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Bowls In Focus : February 2011
Bowls In Focus 27 More Tips For Umpires Umpires are vital to the conduct of bowls, even though on most occasions they are themselves most probably playing at the same time – unless they are appointed as umpires for specific champi- onship events. Here are a few frequently asked questions that umpires are asked and the relevant laws applying the answers. Q: Can the skip delegate the keeping of the scoreboard to their second? A: No. If there is no scoreboard attendant avail- able, the skips between them should keep the scoreboard updated at least every second end. Law DR. 3.4 Q: May a player decide to use an artificial device to deliver the jack and/or bowl without approval? A: No. Bowls Australia delegates to the STA’s the responsibility to approve applications for the use of artificial devices for the delivery of the jack and bowls. Law DR.3 .5 .2 Q: How is the use of artificial devices to deliver the jack or bowls monitored? A: The STA’s should keep a register of approvals given to individual players including the device approved, the date it was granted, and the period of the approval if it is temporary. Law DR. 3 .5 .3 Q: The jack delivered by a lead hits a pen dropped by his/her skip. What action should be taken and by whom? A: If the jack in course is displaced by an object belonging to a member of the team that deliv- ered the jack, the opposing lead should place the mat as described in Law 19.1 .1 and re-deliver the jack, making sure that it is centred, but should not play first. Law 33.1 .1 .1 (see Law 188.8.131.52 .1) Q: Who makes the decision to use ground- sheets? A: The Controlling Body can make the decision to use ground sheets either before the start of play or at any time during play. Law 184.108.40.206 Q: Can groundsheets be placed and removed during and end? A: No. The groundsheets should stay in the same position until the end of the game or until the Controlling Body decides that they are no longer needed. Law 19.1 .5 .4 Q: In a triples event a player replaces boundary pegs, removed by the greenkeeper on an end rink not in use, to give her a guideline. Is this permitted? A: No. Under no circumstances should a player place any object on the bank or anywhere else to help a player. Law 52 Q: An intended team in a competition forfeits. Can the members of that team act as substi- tutes or replacement players in that competition? A: No. The team members will be regarded as being constituted and ineligible to act as substitutes or replacement players in other teams in that competition. Law DR. 4 .2 .2 Q: What is a defaulting team? A: A team that does not meet the requirements of any specific law or laws. Law 1.3 .3 Q: What is the difference between a substitute and a replacement player? A: A substitute is a member who acts as a proxy for an intended member or a constituted player in a team whom is unavailable or physically incapable from attending or continuing in a game. A replacement player is one whom is appointed to take the place of an intended player prior to the star t of the competition for a reason acceptable to the Controlling Body. Laws DR. 4 .1 .6 and 4.1.4 Q: In a singles game the jack is delivered and while in course hits a bird. What action would be taken and by whom? A: If a jack in course is displaced by a neutral object it should be re-delivered by the same player. Law 33.3 .1 Umpires Umpires Carolyn McIntyre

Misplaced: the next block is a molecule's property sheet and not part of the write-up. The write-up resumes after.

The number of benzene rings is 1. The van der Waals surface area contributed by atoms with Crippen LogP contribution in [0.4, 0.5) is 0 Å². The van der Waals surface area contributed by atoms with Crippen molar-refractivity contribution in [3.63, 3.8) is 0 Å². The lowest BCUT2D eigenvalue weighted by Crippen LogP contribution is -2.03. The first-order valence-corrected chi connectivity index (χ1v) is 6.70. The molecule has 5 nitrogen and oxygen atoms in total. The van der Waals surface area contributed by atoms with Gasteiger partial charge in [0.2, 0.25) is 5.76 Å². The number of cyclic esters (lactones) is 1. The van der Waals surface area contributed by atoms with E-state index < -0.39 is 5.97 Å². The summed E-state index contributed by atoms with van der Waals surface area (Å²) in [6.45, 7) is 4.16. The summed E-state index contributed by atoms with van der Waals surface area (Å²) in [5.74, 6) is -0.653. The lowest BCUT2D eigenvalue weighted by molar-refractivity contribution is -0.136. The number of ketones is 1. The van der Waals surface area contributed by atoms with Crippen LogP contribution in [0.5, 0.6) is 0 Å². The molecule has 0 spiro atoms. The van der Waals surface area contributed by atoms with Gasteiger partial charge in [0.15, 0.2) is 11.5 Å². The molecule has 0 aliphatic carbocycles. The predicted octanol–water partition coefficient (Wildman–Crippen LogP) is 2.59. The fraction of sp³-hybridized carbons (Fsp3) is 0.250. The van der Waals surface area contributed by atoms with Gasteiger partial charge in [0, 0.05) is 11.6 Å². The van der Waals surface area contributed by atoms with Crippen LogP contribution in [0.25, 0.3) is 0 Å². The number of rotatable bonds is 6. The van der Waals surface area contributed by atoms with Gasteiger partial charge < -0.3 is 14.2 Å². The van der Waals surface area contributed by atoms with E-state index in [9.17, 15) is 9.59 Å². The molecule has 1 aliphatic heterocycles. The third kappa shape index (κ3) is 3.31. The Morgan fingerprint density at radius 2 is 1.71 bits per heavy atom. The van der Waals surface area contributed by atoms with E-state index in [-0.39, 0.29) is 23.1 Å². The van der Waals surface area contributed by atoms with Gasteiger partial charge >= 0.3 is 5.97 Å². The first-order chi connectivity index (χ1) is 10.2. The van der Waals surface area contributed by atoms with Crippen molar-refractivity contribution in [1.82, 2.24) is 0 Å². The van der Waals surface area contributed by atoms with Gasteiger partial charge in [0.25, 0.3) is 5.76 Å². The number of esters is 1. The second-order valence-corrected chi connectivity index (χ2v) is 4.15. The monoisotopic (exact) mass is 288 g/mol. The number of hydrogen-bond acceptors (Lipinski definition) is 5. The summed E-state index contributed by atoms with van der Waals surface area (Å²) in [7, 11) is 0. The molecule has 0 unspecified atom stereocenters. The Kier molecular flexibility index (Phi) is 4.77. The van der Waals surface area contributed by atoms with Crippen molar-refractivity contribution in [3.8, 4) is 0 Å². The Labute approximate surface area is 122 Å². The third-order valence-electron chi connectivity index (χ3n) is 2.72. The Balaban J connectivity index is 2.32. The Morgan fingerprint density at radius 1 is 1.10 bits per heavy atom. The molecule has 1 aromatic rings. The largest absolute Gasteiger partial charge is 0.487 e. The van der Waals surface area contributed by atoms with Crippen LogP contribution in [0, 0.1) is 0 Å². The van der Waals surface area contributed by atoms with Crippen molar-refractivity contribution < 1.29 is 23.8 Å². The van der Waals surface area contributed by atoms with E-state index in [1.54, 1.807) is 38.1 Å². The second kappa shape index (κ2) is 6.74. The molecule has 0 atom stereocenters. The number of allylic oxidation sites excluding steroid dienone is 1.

March April 2011